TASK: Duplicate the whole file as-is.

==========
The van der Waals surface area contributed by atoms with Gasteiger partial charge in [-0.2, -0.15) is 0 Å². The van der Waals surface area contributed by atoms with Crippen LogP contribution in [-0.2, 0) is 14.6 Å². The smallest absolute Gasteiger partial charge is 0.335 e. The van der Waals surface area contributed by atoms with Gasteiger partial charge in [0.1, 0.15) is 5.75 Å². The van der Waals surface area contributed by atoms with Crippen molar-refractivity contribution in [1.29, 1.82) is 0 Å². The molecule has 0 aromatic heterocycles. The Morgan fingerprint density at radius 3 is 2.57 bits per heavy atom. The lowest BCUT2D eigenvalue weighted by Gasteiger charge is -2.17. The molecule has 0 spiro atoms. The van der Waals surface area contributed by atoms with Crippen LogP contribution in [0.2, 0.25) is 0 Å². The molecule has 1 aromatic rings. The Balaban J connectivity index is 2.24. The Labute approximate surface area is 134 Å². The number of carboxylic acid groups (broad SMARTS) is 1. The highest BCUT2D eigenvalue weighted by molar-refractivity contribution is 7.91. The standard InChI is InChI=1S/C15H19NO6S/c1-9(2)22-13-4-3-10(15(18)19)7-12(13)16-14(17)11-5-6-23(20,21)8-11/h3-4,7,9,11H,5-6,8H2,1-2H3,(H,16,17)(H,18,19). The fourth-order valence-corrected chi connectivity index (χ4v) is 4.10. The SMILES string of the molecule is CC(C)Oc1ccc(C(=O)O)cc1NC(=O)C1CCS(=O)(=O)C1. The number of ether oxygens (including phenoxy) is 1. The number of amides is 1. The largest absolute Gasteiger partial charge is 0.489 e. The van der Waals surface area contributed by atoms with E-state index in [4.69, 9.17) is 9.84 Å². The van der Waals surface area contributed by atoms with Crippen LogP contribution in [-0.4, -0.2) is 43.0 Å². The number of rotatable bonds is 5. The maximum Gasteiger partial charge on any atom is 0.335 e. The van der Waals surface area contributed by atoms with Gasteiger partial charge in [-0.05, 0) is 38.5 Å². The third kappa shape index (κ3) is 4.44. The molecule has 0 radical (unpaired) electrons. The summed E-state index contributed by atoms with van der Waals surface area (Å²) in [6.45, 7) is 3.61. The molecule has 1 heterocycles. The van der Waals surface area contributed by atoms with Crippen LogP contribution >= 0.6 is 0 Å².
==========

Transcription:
The van der Waals surface area contributed by atoms with Gasteiger partial charge in [-0.2, -0.15) is 0 Å². The van der Waals surface area contributed by atoms with Crippen LogP contribution in [-0.2, 0) is 14.6 Å². The smallest absolute Gasteiger partial charge is 0.335 e. The van der Waals surface area contributed by atoms with Gasteiger partial charge in [0.1, 0.15) is 5.75 Å². The van der Waals surface area contributed by atoms with Crippen molar-refractivity contribution in [1.29, 1.82) is 0 Å². The molecule has 0 aromatic heterocycles. The Morgan fingerprint density at radius 3 is 2.57 bits per heavy atom. The lowest BCUT2D eigenvalue weighted by Gasteiger charge is -2.17. The molecule has 0 spiro atoms. The van der Waals surface area contributed by atoms with Crippen LogP contribution in [0.2, 0.25) is 0 Å². The molecule has 1 aromatic rings. The Balaban J connectivity index is 2.24. The Labute approximate surface area is 134 Å². The number of carboxylic acid groups (broad SMARTS) is 1. The highest BCUT2D eigenvalue weighted by molar-refractivity contribution is 7.91. The standard InChI is InChI=1S/C15H19NO6S/c1-9(2)22-13-4-3-10(15(18)19)7-12(13)16-14(17)11-5-6-23(20,21)8-11/h3-4,7,9,11H,5-6,8H2,1-2H3,(H,16,17)(H,18,19). The fourth-order valence-corrected chi connectivity index (χ4v) is 4.10. The SMILES string of the molecule is CC(C)Oc1ccc(C(=O)O)cc1NC(=O)C1CCS(=O)(=O)C1. The number of ether oxygens (including phenoxy) is 1. The number of amides is 1. The largest absolute Gasteiger partial charge is 0.489 e. The van der Waals surface area contributed by atoms with E-state index in [4.69, 9.17) is 9.84 Å². The van der Waals surface area contributed by atoms with Crippen LogP contribution in [-0.4, -0.2) is 43.0 Å². The number of rotatable bonds is 5. The maximum Gasteiger partial charge on any atom is 0.335 e. The van der Waals surface area contributed by atoms with Gasteiger partial charge in [-0.05, 0) is 38.5 Å². The third kappa shape index (κ3) is 4.44. The molecule has 0 radical (unpaired) electrons. The summed E-state index contributed by atoms with van der Waals surface area (Å²) in [6.45, 7) is 3.61. The molecule has 1 heterocycles. The van der Waals surface area contributed by atoms with Crippen LogP contribution >= 0.6 is 0 Å².